Walking into my first college class at the age of 38 I should have known my world was about to expand, and that I was about to be stretched and inspired as never before.

Having married at 17, divorced at 24 then remarried at 34 I had spent my life working to pay the bills. At times I did that better than others. I sold radio advertising, was a floral designer, and even spent time as a car salesperson for a brief stint.

Starting college in my 30s was daunting. Someone said to me, “You’ll be 42 when you finish.”

Like not going to college would prevent aging?

The first semester I took classes in philosophy and psychology at Worcester State University. The very first essay I wrote for my philosophy class was based on the line from a Moody Blues song, “there is none so blind as he who will not see.”

Our instructions were to find a topic from current time and relate it to the time of Plato. My professor graded the paper with an A and a notation which read, “see me.”

Philosophy professors’ offices are different from other professors’ offices. There are papers, books and magazines everywhere, along with unanswered questions covering all the surfaces. Ideas float through the air, like ghosts of the past, present and future waiting to be re-examined.

Dr. Donald Traub would become a mentor to me. He was a man usually dusted with a gossamer film of chalk, who would inspire me by forcing me to seek the answers within, and to seek out the precious intersection of spirituality and psychology.

At that intersection I began to absorb how people are profoundly changed by interactions of the external and internal. The desire to compassionately comprehend these changes combined with the inherent desire to help heal connected me to my life’s work. I became like a sponge which had been left outside under the hot summer sun. I couldn’t absorb knowledge quickly enough.

My mind continued to expand, nurtured by Dr. Traub and other professors. After graduation I went on to graduate school then began working. I have worked with high risk children, teens and families, with people in the grip of addictions, with elders and their families and with the dying and grieving.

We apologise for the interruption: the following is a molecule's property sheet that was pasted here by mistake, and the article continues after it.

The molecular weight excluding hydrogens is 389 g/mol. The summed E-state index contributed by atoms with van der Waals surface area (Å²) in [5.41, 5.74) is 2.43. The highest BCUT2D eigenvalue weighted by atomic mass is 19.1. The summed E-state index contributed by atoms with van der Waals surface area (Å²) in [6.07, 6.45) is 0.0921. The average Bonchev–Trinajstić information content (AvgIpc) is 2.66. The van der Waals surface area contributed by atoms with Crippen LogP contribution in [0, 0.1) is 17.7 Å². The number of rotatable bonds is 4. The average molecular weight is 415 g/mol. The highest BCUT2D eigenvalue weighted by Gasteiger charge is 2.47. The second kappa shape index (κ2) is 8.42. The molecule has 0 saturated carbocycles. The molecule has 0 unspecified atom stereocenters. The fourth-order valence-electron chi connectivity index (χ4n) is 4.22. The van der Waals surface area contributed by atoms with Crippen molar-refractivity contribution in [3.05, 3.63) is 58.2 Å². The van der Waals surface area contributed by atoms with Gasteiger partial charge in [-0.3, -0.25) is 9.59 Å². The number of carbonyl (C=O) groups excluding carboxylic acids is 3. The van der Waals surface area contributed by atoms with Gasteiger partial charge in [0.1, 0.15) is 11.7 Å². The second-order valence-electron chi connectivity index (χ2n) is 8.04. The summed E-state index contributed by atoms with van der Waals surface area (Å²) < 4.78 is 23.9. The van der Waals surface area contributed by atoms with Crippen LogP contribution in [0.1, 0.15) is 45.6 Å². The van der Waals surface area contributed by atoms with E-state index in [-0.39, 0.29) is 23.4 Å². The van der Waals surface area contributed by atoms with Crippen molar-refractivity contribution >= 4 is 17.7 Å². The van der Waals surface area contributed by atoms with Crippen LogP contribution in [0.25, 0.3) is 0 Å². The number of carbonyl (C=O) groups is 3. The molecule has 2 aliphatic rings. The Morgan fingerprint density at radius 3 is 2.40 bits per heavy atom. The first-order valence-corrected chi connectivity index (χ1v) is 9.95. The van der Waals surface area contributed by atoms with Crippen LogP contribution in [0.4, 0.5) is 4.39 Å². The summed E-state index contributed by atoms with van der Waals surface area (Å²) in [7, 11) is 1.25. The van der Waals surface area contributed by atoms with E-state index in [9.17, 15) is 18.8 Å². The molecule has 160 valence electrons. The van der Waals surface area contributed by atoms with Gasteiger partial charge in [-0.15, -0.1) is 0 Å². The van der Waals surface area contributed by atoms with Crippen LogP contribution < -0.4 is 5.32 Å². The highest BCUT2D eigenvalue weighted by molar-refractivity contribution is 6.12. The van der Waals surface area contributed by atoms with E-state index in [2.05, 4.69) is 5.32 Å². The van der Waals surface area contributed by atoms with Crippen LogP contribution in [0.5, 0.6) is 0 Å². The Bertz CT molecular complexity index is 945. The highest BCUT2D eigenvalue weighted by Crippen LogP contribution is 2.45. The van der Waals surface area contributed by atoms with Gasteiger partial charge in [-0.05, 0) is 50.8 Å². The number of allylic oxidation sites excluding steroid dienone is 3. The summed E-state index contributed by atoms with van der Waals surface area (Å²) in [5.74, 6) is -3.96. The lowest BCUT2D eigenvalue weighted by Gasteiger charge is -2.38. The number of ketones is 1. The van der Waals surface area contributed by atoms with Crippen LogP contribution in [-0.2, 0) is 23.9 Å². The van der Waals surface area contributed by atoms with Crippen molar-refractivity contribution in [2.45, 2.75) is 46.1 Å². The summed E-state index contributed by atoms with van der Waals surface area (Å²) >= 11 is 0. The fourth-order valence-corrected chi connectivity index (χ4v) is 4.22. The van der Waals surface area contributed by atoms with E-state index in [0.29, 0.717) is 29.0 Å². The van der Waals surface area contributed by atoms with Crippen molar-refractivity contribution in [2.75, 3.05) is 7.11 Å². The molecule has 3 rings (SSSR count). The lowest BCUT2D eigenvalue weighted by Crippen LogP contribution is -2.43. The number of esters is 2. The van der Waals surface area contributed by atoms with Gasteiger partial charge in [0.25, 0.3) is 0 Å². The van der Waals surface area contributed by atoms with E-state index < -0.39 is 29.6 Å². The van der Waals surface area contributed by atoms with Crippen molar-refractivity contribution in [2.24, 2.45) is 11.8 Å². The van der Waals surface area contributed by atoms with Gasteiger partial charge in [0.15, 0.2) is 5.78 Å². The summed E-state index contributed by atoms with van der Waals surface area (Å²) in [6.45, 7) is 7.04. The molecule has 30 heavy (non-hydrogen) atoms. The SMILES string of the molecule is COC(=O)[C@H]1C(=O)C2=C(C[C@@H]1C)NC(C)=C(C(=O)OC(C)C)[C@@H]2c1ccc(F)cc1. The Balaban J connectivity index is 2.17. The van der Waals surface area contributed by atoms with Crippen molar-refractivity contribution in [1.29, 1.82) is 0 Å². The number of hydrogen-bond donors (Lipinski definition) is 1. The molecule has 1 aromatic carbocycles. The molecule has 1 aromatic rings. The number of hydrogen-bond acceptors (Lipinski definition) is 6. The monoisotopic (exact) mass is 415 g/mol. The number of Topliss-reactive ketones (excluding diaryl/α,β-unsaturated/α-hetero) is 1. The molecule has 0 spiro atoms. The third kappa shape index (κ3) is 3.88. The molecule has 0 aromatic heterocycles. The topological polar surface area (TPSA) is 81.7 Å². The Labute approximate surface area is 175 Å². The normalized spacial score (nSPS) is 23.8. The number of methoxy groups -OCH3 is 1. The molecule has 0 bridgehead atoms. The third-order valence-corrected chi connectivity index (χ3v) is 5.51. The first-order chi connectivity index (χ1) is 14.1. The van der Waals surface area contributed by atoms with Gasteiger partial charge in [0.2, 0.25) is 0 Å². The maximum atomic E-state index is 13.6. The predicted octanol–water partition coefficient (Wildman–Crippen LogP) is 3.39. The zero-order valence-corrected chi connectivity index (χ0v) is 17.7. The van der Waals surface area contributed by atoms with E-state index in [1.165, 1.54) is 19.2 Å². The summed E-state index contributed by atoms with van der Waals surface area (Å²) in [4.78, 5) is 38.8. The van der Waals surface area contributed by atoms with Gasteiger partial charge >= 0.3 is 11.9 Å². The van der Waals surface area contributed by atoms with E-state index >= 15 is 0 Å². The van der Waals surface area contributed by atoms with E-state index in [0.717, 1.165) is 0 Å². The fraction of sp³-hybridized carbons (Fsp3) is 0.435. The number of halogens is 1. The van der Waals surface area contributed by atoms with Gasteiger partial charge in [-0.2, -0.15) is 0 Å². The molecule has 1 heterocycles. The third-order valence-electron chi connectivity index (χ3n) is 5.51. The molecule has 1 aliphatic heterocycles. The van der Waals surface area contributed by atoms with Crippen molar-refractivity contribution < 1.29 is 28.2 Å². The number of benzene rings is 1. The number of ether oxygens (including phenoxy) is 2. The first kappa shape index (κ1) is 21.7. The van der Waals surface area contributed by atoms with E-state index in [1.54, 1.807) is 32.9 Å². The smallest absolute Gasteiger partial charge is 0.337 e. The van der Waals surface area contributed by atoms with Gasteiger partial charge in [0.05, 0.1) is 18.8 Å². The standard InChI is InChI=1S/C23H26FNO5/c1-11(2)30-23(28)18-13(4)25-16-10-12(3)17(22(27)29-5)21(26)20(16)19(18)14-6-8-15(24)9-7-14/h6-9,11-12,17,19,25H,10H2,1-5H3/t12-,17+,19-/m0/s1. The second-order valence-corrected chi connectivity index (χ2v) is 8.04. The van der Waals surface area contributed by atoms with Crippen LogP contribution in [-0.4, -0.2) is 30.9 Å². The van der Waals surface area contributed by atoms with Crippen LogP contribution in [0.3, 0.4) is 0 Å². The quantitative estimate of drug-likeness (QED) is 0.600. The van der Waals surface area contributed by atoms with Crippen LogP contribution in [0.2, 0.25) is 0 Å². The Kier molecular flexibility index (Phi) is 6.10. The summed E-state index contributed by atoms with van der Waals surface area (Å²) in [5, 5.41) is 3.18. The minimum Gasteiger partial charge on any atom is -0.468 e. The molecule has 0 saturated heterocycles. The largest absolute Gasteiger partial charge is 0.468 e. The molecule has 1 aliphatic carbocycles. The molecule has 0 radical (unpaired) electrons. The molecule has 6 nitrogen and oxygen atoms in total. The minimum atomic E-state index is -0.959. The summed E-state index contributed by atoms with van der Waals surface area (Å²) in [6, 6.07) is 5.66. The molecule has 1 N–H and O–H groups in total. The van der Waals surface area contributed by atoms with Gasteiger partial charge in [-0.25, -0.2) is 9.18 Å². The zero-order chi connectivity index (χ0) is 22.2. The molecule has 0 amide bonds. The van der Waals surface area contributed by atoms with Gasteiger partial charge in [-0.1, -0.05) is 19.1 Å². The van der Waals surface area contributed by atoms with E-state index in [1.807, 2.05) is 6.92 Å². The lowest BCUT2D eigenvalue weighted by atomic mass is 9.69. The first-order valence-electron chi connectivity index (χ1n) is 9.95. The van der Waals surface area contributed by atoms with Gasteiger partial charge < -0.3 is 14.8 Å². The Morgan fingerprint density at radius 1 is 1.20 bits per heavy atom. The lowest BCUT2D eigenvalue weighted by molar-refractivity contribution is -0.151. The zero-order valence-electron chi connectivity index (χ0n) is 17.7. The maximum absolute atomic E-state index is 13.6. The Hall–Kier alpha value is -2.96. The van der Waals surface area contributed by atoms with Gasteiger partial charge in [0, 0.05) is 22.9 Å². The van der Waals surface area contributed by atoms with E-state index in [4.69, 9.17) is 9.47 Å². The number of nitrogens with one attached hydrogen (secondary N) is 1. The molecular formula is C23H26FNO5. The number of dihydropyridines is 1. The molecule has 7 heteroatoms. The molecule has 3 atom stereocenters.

Maybe I should have known it would go this way. That assignment created an opening, a vow to truly see where psychological and spiritual pain comes from, and to promise to bear witness to pain and not shrink back from that which sears the human heart. I was inspired to help move people gently towards their pain, creating and holding a safe space for them to be with the pain, for in being with pain healing can begin. This is a process which demands courage from the person and those around them. As human beings our natural tendency, in fact our drive, is to move away from pain, to seek relief and solace.

Along the way I’ve learned the most amazing of life’s lessons. There can be great beauty and clarity alongside some of our most debilitating diseases. Humans have incredible resilience. Often our companion animals follow an intuitive sense which is beyond explanation. Humans have that sense too, but often it is dimmed by the outer world which lessens that connection somewhere along the path of life. But if we are blessed, a reconnection happens near the transition between life and death.

My greatest hope is that somehow Dr. Traub knows where his “see me” notation led me.

Susan Desmarais is a semi-retired counselor living in Oak Bluffs. She works with couples and individuals coping with miscarriage or stillbirth.